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Money and Monetary Policy in Creation of Money

Week 3: Discussion Questions

1 What are the uses of money and how do banks create money?
2. Is monetary policy conducted independently in the US and is the intended effect always achieved? Why or why not?
3. What is the difference between contractionary and expansionary monetary policy? What are the pros and cons of using expansionary and contractionary monetary policy tools under the following scenarios; depression, recession, and robust economic growth? Which do you think is more appropriate today?
4. What happens to the money supply, interest rates, and the economy in general if the Federal Reserve is a net seller of government bonds? Then describe what happens to the money supply, interest rates, and the economy in general if the Federal Reserve is a net buyer of government bonds. How do these policies impact the firm or industry you work in?
5. What are the advantages and disadvantages of adjustable-rate versus fixed-rate mortgages? Identify the conditions that should exist that make adjustable and fixed-rate mortgages favorable to lenders and borrowers. Which would you suggest for a homebuyer at this time? Explain.
6. In the early 1990s, Argentina stopped increasing the money supply and fixed the exchange rate of the Argentine austral at 10,000 to the dollar. It then renamed the Argentine currency the "peso" and cut off four zeros so that one peso equaled one dollar. Inflation slowed substantially. After this was done, the following observations were made. Explain why these observations did not surprise economists.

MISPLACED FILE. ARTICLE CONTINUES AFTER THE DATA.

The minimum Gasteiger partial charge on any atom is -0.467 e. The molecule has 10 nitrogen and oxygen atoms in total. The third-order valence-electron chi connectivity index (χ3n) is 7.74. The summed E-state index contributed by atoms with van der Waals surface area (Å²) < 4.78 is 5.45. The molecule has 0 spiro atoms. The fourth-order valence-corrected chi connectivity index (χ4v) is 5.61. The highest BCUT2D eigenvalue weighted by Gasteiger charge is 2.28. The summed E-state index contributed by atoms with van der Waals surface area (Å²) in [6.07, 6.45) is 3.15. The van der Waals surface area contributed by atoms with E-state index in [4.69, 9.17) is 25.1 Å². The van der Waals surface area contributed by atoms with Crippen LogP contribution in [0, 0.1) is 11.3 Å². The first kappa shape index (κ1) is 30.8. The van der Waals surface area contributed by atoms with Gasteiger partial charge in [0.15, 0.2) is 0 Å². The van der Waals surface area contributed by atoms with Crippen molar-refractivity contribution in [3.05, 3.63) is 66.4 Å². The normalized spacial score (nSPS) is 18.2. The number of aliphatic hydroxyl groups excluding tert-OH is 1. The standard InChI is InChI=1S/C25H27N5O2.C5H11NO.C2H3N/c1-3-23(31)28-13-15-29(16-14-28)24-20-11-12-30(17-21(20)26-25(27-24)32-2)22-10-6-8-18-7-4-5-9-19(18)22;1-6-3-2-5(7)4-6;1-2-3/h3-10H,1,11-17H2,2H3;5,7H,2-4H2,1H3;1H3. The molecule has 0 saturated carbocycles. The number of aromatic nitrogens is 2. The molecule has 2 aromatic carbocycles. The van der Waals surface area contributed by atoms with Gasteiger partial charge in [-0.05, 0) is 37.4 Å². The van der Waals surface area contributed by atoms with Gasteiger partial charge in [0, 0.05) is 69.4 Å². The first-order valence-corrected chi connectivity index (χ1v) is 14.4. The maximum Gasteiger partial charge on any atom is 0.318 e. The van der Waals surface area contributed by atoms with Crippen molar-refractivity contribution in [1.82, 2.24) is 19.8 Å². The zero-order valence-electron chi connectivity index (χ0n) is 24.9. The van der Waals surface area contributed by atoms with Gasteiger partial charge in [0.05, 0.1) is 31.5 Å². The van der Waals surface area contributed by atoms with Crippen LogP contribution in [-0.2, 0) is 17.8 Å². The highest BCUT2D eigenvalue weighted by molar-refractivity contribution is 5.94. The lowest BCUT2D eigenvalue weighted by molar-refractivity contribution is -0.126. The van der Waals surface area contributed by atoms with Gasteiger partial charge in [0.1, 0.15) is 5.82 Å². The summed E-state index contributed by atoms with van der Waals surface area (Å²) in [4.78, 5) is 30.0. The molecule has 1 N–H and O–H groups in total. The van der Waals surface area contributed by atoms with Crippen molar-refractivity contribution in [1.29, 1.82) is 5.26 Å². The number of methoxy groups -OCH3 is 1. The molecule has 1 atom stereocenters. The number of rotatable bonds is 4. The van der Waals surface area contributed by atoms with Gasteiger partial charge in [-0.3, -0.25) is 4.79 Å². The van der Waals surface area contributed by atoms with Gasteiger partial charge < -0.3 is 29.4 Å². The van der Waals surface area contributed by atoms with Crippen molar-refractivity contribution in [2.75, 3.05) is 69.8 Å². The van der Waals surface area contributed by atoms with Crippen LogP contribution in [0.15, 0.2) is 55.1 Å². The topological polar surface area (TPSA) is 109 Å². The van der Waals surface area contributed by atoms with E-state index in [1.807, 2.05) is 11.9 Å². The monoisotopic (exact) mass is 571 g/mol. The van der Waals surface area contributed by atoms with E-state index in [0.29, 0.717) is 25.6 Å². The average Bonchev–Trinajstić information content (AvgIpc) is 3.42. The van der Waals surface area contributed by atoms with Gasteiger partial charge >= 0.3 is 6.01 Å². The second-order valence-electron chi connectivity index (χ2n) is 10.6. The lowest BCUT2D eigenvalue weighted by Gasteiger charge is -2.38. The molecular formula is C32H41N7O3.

1. The golf courses were far less crowded.
2. The price of goods in dollar-equivalent pesos in Buenos Aires, the capital of the country, was significantly above that in New York City.
3. Consumer prices-primarily services-rose relative to other goods.
4. Luxury auto dealers were shutting down.

7. Explain how Franklin D. Roosevelt's statement "We have nothing to fear but fear itself" pertains to macroeconomic policy.
8. How do automatic stabilizers work? How can they slow an economic recovery?

9. The Fed wants to increase the money supply (which is currently 4,000) by 200. The money multiplier is 3 and people hold no cash. For each 1 percentage point the discount rate falls, banks borrow an additional 20. Explain how the Fed can achieve its goals using the following tools:
a. Change the reserve requirement.
2. Change the discount rate.
3. Use open market operations.

10. Suppose the price of a one-year 10 percent coupon bond with a $100 face value is $98.
1. Are market interest rates likely to be above or below 10 percent? Explain.
2. What is the bond's yield or return?
3. If market interest rates fell, what would happen to the price of the bond?

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1. What are the uses of money and how do banks create money?

Money serves three purposes: as a medium of exchange, as a store of value, and as a means of comparing the value of different commodities. Banks create money by using the fractional reserve system. If the reserve requirement is 10%, for example, a bank that receives a $100 deposit may lend out $90 of that deposit. If the borrower then writes a check to someone who deposits the $90, the bank receiving that deposit can lend out $81. As this fractional-reserve banking process continues, banks can expand the initial deposit of $100 into a maximum of $1,000 ($100+$90+81+$72.90+...=$1,000). The larger the reserve ratio, the less banks can loan and the less revenue they can produce.